Blog ››› ››› LISA HYMAS
A version of this post was originally published on Grist.
The media spent a ton of time in 2017 puzzling over whether Donald Trump thinks climate change is real. That was a ton of time wasted. His stance has long been clear, thanks to more than a hundred tweets and loads of comments dismissing or denying climate change.
The fact that Trump has called global warming a "hoax" was mentioned in nearly a quarter of all segments about climate change on the nightly news and Sunday morning programs on ABC, CBS, and NBC in 2017 -- and in more than a third of those instances, the networks didn't push back by affirming that human-driven climate change is a reality. Network journalists did numerous interviews asking Trump administration officials for clarity on the president's stance. And outlets from Time to CNN cited the hoax claim and tried to make sense of Trump's nonsensical climate views.
This misfire by mainstream media follows on the heels of a different sort of failure in 2016. That year, broadcast networks spent way too little time on climate change overall and completely failed to report during the campaign on what a Trump win would mean for climate change.
Now the networks are covering climate change but squandering too much of that coverage in trying to read Trump's Fox-addled mind and divine whether he accepts climate science. That's crowding out reporting on other, more critical climate-related news, from how the Trump administration is aggressively dismantling climate protections to how climate change makes hurricanes and wildfires more dangerous.
It’s bad enough that outlets waste all this time on old news about Trump’s climate views. What makes it even worse is that they too often get the story wrong.
Consider this example: Last June, Trump's U.N. ambassador, Nikki Haley, did the rounds on TV news to defend her boss' decision to pull the U.S. out of the Paris climate agreement. When asked to clarify Trump's views on climate change, she said more than once that he "believes the climate is changing” and "he believes pollutants are part of that equation."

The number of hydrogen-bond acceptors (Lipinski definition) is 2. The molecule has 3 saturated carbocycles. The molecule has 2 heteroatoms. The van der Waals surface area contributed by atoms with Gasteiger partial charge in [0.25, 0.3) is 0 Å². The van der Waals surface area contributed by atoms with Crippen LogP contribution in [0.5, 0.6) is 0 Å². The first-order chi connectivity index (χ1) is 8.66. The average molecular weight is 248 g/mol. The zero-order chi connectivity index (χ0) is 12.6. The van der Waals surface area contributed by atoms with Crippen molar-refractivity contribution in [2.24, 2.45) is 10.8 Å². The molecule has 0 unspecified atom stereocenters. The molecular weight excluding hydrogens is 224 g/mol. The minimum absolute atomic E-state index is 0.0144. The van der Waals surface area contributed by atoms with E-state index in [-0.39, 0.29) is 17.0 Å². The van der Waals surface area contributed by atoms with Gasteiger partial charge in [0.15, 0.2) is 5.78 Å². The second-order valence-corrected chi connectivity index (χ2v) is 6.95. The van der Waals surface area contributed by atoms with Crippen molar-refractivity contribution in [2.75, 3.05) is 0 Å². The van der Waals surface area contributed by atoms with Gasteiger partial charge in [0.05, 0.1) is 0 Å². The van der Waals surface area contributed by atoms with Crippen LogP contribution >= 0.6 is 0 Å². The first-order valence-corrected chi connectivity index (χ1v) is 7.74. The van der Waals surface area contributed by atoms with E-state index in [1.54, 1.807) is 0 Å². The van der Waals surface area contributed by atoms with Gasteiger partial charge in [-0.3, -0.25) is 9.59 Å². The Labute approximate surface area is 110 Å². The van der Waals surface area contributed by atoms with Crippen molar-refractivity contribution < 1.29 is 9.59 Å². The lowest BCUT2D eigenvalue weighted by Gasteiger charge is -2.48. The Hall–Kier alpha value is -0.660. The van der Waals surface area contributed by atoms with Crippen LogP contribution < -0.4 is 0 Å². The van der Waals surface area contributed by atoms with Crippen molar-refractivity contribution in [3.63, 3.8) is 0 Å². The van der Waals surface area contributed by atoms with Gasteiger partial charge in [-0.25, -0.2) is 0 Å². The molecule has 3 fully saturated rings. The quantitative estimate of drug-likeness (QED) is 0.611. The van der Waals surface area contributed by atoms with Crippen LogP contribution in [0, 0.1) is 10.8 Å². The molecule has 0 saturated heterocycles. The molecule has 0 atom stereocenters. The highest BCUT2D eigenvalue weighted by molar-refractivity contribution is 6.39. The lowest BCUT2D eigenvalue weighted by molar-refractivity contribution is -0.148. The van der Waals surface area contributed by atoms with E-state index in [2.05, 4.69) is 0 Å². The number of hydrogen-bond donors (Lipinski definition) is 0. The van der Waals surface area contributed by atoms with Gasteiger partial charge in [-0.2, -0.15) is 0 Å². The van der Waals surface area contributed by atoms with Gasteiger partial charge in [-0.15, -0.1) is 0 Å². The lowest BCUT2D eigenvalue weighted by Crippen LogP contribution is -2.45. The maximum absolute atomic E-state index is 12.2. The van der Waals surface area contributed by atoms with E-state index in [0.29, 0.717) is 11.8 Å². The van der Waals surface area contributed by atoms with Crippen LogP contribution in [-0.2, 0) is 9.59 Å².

Haley was employing Republicans' favorite obfuscation technique on climate change -- what savvy observers call "lukewarm" climate denial. The obfuscators try to sound reasonable by admitting that the climate is changing, but then get all squishy about why it's changing or how it will play out or what we could possibly do about it. (In fact, there is overwhelming scientific consensus that human activity is the primary cause of climate change, a fact that U.S. government experts again confirmed just three months ago.) You’d think that journalists who've been covering national politics would be thoroughly familiar with this gambit by now. Trump nominees made liberal use of it during confirmation hearings last year, and other Republicans have been employing it for longer still.
But ABC News completely fumbled the story. Splashing the words "BREAKING NEWS" and "CLIMATE CHANGE FLIP" across the screen, ABC's World News Tonight made Haley's comments seem like big deal in a June 3 segment:
Anchor Tom Llamas reported that her remarks represented a "dramatic switch" and "major concession" with "the administration saying the president does believe that the climate is changing." Correspondent Gloria Riviera described Haley's remarks as "a stunning reversal."
There was no reversal. There was just a stunning incident of ABC falling for Trump administration spin.
Other networks and outlets have made similar mistakes, failing to properly identify the Trump team's lukewarm climate denial and put comments in context. Like when The Associated Press declared, "Trump changes his tune on climate change," though in fact he had done no such thing, as Grist pointed out at the time.
Instead of continuing to fixate on (and misreport) Trump's personal views about climate change, journalists should be taking the story to the next level with more reporting on the consequences of having a president who disregards climate science and opposes climate action. Those consequences include: policies that encourage dirty energy instead of clean energy; less innovation; fewer jobs in renewables and energy efficiency; diminished national security; more destructive storms and dangerous wildfires, and communities that are less prepared to cope with them.
Topics like these got dramatically less coverage last year than they deserved, at least in part because so much climate reporting was centered on Trump. A new Media Matters analysis found that when corporate broadcast TV news programs reported on climate change last year, they spent 79 percent of the time on statements or actions by the Trump administration -- and even that included little coverage of efforts to roll back the Clean Power Plan and other climate regulations. Issues like how climate change affects the economy or public health got even less attention. And in a year when hurricanes and other forms of extreme weather hammered the U.S., the networks hardly ever mentioned climate change in their coverage of those disasters.
Rather than trying to analyze Trump's well-established refusal to accept climate science, media should be telling stories of how climate change is happening here and now, how it’s affecting real people, and how the EPA and other agencies are ripping up climate regulations. When they chase Trump around and let him set the agenda, the hoax is on all of us.